I tried the Steely Dan. Man, I don't know, must be something wrong with me. I couldn't really get into it. I liked that Josie track though.
  • The late Jean-Pierre Rampal was one of the most popular classical flute players, another was James Galway. Other versions of the Brandenburg Concertos (often recorded with Bach's Orchestral Suites and violin concertos) try The Academy of St. Martin in the Field (middle of the road performance - interpretation), or for period instruments, Trevor Pinnock/The English Concert or Musica Antiqua Koln. These are all up at Spotify (Spotify has an excellent free version - 160kps streaming and $10 monthly pay version - $10 per month, 320kps). Spotify has a huge classical collection.

    The album in your post has French musicians on it. Maurice Andre was one of the top classical trumpet players.

    Just about all of Steely Dan is up at Spotify.
  • K_MK_M Posts: 781
    msg wrote: »
    Hey man, whatever you do on the weekends is fine by me. I accept all my friends unconditionally.

    I need to check out the Ella Fitzgerald.
    I tried the Steely Dan. Man, I don't know, must be something wrong with me. I couldn't really get into it. I liked that Josie track though.

    I kinda felt the same way, when I tried them out on Spotify.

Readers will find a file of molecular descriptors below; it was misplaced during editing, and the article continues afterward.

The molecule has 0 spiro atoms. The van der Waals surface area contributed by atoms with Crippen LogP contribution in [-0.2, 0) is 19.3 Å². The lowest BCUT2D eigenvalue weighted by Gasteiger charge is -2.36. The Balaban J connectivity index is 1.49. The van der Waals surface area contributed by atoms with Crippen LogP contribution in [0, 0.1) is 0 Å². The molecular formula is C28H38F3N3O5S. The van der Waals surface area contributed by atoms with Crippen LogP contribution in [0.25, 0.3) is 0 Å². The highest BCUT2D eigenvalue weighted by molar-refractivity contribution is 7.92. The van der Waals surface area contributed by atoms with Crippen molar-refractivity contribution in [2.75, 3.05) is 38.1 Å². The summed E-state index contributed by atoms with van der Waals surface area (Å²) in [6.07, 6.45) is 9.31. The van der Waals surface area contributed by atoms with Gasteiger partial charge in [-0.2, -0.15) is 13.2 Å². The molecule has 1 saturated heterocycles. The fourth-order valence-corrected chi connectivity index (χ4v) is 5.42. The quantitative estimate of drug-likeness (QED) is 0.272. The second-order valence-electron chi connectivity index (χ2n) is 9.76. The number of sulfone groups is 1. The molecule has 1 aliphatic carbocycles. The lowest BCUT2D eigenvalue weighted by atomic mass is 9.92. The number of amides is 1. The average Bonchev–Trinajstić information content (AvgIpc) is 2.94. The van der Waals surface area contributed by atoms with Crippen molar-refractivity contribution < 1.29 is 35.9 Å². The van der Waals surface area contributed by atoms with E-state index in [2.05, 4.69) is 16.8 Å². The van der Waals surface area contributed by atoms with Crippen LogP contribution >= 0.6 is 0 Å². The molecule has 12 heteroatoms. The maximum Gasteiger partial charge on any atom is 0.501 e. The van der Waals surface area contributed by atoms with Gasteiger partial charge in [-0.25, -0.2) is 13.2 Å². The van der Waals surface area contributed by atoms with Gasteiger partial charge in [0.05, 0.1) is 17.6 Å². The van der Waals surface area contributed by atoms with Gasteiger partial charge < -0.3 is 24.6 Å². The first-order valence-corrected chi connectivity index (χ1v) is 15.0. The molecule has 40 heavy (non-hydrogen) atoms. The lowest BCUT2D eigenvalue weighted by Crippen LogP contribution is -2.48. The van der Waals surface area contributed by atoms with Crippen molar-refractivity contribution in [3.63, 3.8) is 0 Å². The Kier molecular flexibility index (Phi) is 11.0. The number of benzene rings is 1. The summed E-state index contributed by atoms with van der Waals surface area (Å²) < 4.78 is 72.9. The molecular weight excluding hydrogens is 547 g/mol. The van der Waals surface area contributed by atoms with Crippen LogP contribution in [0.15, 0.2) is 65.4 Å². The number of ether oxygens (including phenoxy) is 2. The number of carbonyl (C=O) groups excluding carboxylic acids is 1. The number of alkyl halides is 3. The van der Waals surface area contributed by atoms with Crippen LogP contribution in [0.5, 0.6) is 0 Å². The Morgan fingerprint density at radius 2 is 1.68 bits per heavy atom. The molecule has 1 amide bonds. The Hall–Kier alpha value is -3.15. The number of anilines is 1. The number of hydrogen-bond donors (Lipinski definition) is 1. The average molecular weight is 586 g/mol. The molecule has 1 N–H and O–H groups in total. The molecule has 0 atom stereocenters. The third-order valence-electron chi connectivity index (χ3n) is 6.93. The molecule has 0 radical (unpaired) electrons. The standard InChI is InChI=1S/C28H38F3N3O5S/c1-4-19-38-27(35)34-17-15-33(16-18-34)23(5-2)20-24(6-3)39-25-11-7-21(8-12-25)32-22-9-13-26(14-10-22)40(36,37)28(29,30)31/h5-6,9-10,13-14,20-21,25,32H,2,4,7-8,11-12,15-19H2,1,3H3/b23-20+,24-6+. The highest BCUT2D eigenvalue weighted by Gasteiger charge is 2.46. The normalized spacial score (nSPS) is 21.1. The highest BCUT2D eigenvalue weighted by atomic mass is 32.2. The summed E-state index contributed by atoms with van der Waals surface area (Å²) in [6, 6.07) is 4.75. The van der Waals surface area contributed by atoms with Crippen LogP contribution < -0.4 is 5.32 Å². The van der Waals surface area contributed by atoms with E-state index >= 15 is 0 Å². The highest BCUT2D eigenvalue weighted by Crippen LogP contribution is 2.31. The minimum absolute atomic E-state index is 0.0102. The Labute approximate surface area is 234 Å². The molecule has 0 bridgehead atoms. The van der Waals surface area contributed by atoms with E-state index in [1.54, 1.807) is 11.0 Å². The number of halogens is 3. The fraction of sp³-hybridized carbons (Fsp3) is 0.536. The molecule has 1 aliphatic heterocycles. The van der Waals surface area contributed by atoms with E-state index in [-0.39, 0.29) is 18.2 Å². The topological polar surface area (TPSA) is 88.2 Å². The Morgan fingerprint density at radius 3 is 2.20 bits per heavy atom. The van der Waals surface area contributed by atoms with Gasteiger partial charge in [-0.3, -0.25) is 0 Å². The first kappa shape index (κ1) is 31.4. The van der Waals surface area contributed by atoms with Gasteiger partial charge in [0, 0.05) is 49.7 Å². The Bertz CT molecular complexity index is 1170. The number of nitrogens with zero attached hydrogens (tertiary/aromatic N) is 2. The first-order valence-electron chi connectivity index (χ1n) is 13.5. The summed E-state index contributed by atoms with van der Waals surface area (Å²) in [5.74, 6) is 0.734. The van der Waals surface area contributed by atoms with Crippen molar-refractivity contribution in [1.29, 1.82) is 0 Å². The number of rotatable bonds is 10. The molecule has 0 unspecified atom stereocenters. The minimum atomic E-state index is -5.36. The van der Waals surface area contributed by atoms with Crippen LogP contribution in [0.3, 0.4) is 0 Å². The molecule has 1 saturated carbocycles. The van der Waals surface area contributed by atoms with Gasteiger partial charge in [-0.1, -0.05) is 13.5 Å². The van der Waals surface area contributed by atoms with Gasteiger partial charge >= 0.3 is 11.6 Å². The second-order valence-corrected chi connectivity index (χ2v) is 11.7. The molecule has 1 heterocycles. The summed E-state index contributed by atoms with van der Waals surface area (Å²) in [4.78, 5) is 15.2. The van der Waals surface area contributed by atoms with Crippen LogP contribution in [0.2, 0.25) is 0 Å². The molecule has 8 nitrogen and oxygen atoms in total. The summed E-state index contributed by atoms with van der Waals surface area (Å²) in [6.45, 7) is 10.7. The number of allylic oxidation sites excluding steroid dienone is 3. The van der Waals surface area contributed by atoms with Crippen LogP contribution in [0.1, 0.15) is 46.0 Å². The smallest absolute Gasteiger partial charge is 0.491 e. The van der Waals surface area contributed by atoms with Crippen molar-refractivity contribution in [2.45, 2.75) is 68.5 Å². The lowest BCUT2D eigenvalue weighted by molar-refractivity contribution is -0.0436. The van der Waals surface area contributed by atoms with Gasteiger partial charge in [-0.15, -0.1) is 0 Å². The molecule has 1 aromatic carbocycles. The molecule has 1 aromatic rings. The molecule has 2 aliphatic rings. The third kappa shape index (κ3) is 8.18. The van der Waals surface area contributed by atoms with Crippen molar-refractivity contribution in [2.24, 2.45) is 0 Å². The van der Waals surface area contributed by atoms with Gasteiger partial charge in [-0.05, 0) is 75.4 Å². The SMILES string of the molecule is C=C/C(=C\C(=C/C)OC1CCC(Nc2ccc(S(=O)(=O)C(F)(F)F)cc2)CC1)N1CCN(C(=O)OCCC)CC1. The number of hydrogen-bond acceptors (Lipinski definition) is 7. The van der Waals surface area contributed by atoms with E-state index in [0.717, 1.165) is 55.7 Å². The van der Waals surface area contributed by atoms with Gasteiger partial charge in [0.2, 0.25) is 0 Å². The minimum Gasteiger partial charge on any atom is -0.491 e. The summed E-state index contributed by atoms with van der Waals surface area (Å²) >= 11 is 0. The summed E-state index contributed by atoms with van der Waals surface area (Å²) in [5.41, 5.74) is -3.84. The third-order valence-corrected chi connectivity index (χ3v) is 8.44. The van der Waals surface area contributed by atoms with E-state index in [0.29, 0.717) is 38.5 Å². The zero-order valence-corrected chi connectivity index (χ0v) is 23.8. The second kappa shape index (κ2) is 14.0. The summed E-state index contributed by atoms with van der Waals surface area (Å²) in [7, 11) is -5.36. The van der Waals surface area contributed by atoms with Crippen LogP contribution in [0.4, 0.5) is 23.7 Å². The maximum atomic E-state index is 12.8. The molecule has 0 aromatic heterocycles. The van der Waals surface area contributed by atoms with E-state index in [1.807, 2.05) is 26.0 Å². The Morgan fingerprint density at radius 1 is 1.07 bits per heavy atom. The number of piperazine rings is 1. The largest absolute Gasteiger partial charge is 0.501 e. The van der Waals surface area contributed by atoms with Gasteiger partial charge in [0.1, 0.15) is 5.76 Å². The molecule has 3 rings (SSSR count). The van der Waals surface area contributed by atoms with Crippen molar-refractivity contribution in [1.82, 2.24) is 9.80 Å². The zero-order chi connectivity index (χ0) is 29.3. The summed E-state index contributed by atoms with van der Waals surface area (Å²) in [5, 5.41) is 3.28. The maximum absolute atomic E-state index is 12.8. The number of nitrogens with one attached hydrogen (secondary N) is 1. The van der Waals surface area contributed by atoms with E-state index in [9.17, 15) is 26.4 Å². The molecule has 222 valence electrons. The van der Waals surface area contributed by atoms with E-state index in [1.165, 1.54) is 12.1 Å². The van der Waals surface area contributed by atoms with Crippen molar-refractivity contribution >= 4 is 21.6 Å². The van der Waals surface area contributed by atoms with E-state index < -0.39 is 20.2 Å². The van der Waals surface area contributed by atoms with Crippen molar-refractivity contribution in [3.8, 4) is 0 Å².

Nothing bad, but not a lot grabbed me either.

    I had heard they were "Jazz" sounding, but it was more of a slight connection to jazz, more to me like soft rock.
  • SCompRacerSCompRacer Posts: 6,362
    msg wrote: »
    I tried the Steely Dan. Man, I don't know, must be something wrong with me. I couldn't really get into it. I liked that Josie track though.

    You are not alone. Plenty of ink about why they don't appeal, pick an article and identify with it. ;)

    I spun Gaucho for a friend and he loved it. He went out and bought their entire catalog, only to find he didn't like any of the earlier stuff. Gaucho is my favorite, yet I like all their previous albums.

  • voltzvoltz Posts: 4,370
    Will I guess I won't mention "Donald Fagen's * Morph The Cat* :p
  • MrBuhlMrBuhl Posts: 1,775
    SCompRacer wrote: »
    msg wrote: »